You seek input from colleagues before picking which job candidates to hire or which workers to promote. It's admirable that you solicit their insights and impressions.
There's just one problem: Their input may not necessarily reflect a dispassionate or accurate analysis.
In a recent study, researchers found that individuals who are asked to recommend someone to fill a job opening or join a work team tend to choose a candidate that they deem inferior to themselves, especially when it comes to a skill they do well.
Say you see yourself as having a knack for selling. If your boss asks you to pick someone to join your project team, you'll select a co-worker who you think won't outshine you as a persuasive communicator.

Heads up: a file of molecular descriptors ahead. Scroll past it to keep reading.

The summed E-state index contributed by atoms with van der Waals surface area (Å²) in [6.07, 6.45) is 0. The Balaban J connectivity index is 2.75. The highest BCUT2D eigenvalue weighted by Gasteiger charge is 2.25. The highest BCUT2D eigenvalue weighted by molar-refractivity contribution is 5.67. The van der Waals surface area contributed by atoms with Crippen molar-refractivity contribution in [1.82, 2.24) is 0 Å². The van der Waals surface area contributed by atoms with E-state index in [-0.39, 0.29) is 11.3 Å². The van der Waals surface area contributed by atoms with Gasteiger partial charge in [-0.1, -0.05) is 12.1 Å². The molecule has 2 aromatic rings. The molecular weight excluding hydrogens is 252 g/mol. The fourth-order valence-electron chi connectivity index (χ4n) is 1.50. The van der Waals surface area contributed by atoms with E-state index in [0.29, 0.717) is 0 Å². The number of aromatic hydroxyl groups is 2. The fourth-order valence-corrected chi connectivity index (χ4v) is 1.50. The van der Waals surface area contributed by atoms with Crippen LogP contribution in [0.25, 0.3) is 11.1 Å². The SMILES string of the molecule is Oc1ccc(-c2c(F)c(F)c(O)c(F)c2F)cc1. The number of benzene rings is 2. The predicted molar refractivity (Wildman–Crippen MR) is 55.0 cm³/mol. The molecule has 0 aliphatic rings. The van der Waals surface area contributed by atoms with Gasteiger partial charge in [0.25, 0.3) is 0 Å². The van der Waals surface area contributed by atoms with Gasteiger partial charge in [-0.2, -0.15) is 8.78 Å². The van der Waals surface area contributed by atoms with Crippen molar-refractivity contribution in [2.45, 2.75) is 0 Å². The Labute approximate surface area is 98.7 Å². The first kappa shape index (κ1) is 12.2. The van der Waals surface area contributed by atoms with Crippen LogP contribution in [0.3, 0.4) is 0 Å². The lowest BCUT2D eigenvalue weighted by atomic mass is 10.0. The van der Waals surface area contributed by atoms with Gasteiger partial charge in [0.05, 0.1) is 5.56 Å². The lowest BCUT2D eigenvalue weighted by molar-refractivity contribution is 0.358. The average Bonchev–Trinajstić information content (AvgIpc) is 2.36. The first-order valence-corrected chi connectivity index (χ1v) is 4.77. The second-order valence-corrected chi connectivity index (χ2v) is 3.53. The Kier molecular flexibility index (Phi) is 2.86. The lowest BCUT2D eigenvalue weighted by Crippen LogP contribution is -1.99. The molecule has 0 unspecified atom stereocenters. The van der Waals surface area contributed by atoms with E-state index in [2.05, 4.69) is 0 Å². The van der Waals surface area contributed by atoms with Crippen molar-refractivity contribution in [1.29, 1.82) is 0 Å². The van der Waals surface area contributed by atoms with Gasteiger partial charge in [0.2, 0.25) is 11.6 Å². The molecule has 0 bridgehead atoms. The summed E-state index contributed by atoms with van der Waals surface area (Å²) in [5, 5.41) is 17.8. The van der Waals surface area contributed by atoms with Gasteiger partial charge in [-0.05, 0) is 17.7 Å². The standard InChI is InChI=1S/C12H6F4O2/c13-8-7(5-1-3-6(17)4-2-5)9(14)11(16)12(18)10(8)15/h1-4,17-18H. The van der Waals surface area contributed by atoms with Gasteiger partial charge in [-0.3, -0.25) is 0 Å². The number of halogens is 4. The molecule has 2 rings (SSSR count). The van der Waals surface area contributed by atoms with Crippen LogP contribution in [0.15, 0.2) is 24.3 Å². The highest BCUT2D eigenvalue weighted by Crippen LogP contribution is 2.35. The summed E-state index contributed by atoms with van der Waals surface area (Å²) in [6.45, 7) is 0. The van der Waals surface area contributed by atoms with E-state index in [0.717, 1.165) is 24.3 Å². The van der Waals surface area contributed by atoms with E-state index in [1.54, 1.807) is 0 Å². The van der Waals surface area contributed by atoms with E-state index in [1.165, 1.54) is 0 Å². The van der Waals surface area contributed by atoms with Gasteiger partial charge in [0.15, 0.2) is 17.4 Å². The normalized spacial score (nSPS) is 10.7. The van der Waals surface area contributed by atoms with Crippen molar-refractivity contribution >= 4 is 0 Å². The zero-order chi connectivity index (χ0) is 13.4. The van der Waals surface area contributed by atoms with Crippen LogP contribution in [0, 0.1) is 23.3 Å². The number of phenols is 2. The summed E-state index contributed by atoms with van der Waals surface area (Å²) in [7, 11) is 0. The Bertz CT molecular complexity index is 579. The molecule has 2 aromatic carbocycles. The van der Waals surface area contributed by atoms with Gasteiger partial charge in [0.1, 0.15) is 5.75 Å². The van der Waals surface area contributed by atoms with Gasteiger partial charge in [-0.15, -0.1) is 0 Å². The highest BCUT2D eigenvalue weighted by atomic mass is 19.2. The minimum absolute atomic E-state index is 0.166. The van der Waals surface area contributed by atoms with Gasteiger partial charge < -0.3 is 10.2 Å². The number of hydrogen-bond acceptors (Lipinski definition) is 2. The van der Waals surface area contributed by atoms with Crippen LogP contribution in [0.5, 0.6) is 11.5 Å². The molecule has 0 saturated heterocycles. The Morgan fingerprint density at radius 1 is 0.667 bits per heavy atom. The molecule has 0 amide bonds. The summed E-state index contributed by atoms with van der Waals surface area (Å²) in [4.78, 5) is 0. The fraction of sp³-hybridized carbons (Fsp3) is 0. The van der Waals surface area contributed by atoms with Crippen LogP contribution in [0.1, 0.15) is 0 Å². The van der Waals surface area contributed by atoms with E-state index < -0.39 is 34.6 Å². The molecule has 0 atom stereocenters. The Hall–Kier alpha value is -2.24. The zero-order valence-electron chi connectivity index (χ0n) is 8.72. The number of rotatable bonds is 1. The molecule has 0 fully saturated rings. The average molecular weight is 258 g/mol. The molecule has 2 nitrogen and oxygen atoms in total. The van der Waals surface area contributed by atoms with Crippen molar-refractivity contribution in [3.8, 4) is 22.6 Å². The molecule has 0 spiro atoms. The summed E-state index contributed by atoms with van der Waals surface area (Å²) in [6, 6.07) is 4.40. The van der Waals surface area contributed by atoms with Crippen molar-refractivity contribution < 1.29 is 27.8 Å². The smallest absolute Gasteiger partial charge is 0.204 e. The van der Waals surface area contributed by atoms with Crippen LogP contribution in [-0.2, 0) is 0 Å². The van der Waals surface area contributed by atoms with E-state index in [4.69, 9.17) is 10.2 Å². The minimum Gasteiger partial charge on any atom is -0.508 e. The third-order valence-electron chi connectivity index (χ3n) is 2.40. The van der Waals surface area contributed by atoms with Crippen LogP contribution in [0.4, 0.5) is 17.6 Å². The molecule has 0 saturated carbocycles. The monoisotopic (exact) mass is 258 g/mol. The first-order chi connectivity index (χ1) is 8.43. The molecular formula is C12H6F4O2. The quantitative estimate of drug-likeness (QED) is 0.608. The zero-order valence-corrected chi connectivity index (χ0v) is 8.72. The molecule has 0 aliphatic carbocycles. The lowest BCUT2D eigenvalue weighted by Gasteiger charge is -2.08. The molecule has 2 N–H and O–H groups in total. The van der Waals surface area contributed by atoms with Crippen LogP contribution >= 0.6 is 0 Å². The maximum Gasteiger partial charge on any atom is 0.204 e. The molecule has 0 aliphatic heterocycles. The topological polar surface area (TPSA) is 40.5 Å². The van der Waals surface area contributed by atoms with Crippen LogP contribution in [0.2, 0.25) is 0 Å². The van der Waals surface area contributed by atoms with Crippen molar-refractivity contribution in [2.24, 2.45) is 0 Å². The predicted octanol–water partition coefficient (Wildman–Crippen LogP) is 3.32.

The researchers call this the "social comparison bias" because we tend to compare how we stack up to others and feel threatened by those with stronger skills than our own. It's a form of self-protection that keeps our egos intact.
This research exposes a trap that can undermine success at your organization. If you get misguided advice from colleagues on whom to hire or promote, that's bad enough. But if everyone's afraid to work with a smarter peer, that's even worse.
As a manager, you can pierce the social comparison bias by welcoming others who possess strengths that you lack. If you know you're not a detailed thinker, surround yourself with meticulous colleagues who catch the little things you overlook.
When your staff sees that you're willing to bring in newcomers who plug holes in your skill set, they'll follow suit. The perceived threat of smarter people will fizzle and you'll wind up with a team that exhibits truly complementary skills.
Do you find smarter folks an asset or a threat?
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